Technology also enables lenders to help customers feel comfortable with the mortgage process. Today, borrowers from many backgrounds embrace electronic capabilities (e.g., eSign, eClose, and eMortgages). Lenders can send electronic documents to borrowers prior to closing, giving them time to review and share with family members and trusted advisors. Electronic options may alleviate fear of the unknown and get more borrowers to the closing table. Technology also makes it easier to educate borrowers. Lenders can build custom materials that help borrowers from different backgrounds understand the mortgage process and find the best products and rates. Videos, video chat and online help resources explain the complex home buying process.

Lenders can use mortgage software to examine their loan data to find any gaps in their service. HMDA data provides a simple way to benchmark a lender’s performance against peers and look for ways to expand services or eliminate unintentional biases. Lenders can also use underwriting software that removes bias from underwriting decisions by making sure applications are not altered based on a borrower’s demographic characteristics.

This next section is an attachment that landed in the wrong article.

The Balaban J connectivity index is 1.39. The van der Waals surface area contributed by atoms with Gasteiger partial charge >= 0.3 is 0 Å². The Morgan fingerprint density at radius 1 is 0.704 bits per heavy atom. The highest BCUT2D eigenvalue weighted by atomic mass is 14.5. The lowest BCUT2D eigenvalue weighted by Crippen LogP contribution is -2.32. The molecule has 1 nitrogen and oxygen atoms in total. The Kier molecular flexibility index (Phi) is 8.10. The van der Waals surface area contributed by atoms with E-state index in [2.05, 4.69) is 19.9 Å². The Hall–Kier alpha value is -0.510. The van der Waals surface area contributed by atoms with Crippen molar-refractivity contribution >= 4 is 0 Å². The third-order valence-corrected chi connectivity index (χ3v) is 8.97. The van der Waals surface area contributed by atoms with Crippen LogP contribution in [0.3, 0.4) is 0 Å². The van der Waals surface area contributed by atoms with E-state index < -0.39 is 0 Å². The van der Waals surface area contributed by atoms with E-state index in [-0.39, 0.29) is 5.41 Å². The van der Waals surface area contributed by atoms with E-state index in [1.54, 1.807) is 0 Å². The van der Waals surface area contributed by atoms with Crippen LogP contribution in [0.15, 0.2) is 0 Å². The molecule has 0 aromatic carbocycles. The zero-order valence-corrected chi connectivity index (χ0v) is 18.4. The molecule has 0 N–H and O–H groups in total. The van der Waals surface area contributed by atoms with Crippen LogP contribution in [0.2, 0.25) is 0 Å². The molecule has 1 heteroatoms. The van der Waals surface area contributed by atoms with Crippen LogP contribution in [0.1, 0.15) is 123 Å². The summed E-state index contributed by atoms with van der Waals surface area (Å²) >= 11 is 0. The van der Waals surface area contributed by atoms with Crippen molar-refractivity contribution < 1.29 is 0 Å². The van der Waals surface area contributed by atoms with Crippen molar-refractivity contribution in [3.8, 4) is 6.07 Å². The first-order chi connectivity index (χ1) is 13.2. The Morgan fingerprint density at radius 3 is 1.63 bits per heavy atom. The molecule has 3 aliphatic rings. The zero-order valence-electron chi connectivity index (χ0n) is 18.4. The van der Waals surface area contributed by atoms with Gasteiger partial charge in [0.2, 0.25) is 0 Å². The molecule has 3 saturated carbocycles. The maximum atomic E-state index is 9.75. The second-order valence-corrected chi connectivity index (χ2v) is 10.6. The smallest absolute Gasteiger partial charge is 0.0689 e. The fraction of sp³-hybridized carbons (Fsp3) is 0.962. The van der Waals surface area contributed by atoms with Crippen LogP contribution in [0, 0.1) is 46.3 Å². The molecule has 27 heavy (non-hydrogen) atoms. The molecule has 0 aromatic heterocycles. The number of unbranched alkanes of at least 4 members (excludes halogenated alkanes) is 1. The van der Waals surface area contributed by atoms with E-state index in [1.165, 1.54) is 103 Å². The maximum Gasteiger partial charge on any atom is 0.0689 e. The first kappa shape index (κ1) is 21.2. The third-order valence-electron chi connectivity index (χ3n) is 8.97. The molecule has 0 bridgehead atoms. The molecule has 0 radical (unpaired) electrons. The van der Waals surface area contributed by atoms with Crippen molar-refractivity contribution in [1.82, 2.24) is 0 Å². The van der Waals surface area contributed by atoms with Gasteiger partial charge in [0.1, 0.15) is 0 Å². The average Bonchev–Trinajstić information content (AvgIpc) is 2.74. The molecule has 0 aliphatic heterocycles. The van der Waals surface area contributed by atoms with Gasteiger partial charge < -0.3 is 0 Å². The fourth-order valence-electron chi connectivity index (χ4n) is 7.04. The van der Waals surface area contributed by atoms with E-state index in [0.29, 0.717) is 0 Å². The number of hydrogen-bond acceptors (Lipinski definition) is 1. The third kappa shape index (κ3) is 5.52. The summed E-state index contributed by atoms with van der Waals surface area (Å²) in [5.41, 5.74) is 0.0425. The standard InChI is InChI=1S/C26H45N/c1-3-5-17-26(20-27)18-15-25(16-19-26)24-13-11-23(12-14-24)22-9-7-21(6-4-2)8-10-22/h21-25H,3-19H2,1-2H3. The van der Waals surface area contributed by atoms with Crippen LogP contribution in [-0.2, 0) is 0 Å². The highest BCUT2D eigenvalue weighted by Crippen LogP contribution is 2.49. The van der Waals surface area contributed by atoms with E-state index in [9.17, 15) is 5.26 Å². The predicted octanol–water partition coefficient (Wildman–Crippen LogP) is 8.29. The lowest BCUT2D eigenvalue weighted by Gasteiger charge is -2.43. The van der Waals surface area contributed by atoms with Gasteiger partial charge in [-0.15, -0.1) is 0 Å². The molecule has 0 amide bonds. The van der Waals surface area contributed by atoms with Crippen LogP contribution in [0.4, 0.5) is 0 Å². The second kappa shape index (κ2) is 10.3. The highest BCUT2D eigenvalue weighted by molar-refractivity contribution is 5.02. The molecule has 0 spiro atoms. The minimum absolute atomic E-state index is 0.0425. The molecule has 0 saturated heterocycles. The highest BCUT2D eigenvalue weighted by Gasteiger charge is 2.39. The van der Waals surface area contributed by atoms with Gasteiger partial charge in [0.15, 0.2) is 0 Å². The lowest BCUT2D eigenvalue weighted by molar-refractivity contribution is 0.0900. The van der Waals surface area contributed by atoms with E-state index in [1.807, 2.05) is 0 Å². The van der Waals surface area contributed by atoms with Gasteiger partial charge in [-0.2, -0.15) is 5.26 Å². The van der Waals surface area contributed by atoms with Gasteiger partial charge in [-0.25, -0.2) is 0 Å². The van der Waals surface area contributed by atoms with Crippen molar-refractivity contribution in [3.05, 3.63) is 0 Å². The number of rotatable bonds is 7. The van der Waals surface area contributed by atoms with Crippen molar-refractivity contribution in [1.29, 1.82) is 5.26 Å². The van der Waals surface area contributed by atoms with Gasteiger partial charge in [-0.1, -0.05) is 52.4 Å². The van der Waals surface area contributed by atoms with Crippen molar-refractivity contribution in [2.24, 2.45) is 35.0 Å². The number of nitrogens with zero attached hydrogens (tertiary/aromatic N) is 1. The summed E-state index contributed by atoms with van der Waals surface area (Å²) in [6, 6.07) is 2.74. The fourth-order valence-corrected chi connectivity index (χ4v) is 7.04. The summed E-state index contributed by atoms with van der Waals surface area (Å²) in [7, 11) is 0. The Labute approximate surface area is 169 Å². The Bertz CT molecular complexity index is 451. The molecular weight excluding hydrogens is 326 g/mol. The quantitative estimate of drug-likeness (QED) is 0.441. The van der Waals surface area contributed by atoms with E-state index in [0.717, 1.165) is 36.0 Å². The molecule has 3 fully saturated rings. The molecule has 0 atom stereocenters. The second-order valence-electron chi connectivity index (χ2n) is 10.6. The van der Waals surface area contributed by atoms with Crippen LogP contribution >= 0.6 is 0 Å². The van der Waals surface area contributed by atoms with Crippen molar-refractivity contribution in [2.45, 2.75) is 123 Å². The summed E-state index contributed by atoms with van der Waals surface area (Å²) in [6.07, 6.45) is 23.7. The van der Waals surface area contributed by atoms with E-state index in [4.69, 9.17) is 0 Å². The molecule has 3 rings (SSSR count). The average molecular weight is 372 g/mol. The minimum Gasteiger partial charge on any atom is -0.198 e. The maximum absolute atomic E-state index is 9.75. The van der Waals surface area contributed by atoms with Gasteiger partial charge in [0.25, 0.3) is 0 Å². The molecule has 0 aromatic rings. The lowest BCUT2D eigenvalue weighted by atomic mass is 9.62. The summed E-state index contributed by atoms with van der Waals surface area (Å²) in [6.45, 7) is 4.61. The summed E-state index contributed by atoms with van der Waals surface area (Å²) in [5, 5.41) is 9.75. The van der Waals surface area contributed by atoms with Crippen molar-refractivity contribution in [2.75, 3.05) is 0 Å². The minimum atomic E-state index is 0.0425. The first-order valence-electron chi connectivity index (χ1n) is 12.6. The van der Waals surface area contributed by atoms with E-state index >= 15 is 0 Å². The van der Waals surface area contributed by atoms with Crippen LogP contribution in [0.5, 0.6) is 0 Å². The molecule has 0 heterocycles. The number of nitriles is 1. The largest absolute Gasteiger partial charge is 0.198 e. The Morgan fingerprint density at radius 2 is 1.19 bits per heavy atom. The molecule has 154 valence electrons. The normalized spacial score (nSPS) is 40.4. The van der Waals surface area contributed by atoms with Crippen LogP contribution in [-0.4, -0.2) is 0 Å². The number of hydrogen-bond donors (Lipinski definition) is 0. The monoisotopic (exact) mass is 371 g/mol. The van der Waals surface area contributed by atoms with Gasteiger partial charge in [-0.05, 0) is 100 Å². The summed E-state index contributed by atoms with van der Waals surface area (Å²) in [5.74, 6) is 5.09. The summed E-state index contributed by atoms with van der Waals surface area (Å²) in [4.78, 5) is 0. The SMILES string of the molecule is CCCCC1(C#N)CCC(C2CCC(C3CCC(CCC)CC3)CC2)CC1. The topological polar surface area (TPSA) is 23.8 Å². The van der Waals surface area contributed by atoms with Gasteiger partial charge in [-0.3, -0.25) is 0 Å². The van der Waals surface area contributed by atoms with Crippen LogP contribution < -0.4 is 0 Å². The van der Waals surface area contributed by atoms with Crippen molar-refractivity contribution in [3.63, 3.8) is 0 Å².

Ultimately, everyone benefits in a mortgage industry that embraces DEI. More variety within a company leads to broader knowledge and insight, and a more diverse customer base fosters growth. Lenders should keep in mind that people from different cultures think and see things differently. Considering other perspectives opens more doors and opportunities.

Lenders can recruit well-qualified talent in the workforce and expand their customer base and offerings. At the same time, borrowers gain access to more opportunities when lenders embrace the diverse world in which we live.

(Views expressed in this article do not necessarily reflect policy of the Mortgage Bankers Association, nor do they connote an MBA endorsement of a specific company, product or service. MBA NewsLink welcomes your submissions. Inquiries can be sent to Mike Sorohan, editor, at; or Michael Tucker, editorial manager, at